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I didn’t set out to do a purple vase, it just evolved after I found the Ground Orchids blooming (Spathoglottis “Cabernet” small purple orchids in the middle). I added some peachy pink Tropical Red Salvia (Salvia coccinea) and Purple Beautyberry (Calliocarpa americana). Then some white accents, spilling over the side Sweet Begonia (Begonia odorata) the creamy white spikes are from Juba Bush (Iresine diffusa). Greenery is Boston Fern (Nephrolepis exaltata) and a burgundy Bromeliad leaf  – Luca Neoregelia.

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Now, if only one of my neighbors would make some Beautyberry Jam!

Happy Gardening and Happy Monday.

To see more vases follow this link to Cathy’s blog, ramblinginthegarden.wordpress.com.

Six on Saturday – Flowers, and Friends

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This is Alan the Greyhound, my constant garden companion, and a champion hole digger.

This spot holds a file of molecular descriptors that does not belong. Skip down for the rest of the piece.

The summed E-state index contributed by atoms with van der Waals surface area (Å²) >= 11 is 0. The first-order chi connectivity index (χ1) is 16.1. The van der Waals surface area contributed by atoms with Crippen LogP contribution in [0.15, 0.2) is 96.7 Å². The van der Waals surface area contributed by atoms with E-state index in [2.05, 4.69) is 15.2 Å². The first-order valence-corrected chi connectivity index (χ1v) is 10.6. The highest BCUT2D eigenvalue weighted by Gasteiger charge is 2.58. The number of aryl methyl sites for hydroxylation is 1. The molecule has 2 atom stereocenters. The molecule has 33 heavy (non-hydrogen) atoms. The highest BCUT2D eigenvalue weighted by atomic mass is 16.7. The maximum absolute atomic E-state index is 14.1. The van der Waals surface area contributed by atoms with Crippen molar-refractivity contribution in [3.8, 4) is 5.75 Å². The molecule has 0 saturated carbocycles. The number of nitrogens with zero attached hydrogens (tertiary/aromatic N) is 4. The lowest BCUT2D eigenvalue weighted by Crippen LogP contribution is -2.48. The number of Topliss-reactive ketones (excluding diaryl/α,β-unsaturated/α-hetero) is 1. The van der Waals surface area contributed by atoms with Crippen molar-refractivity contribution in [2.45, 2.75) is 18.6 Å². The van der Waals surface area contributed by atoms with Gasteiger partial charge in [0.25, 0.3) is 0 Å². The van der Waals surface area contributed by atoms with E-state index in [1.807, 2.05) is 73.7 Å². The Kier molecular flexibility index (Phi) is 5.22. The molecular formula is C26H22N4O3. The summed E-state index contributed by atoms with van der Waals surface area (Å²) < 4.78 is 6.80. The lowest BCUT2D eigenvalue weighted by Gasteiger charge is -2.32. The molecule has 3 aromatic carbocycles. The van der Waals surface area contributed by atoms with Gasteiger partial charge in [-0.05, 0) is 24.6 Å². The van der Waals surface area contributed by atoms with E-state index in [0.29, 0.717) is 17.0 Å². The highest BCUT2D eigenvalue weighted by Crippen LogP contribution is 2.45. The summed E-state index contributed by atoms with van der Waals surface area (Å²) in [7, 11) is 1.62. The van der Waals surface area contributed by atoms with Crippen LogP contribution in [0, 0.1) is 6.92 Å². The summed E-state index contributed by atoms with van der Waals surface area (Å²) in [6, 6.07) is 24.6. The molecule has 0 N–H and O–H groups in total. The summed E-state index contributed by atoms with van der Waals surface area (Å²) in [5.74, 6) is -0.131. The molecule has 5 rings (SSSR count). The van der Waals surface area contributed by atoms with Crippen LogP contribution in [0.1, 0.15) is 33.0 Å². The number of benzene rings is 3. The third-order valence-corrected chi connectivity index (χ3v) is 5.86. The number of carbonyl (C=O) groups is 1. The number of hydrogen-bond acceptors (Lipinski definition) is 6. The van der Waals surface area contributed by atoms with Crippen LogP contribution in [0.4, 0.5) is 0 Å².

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Flowers on a White Geiger (Cordia boissieri). This tree flowers frequently,  more in cooler weather.

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‘Miss Alice’Bougainvillea finally making her presence known. A nearly (Nearly?!) thornless Bougainvillea, this means the thorns are shorter and more limber but can still stab you.  I have been training  Miss Alice into a pillar for a couple of years.

 

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Florida Avocados from a neighbors tree. I just asked my husband what he wanted with Guacamole? We’ve decided on Mojo Chicken Nachos for dinner.  In summer friends give us Mangoes, fall and winter Avocados and Papayas.

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A new addition to my butterfly friends, a Giant Swallowtail. Easily the biggest butterfly I have ever seen, I thought it was a bird.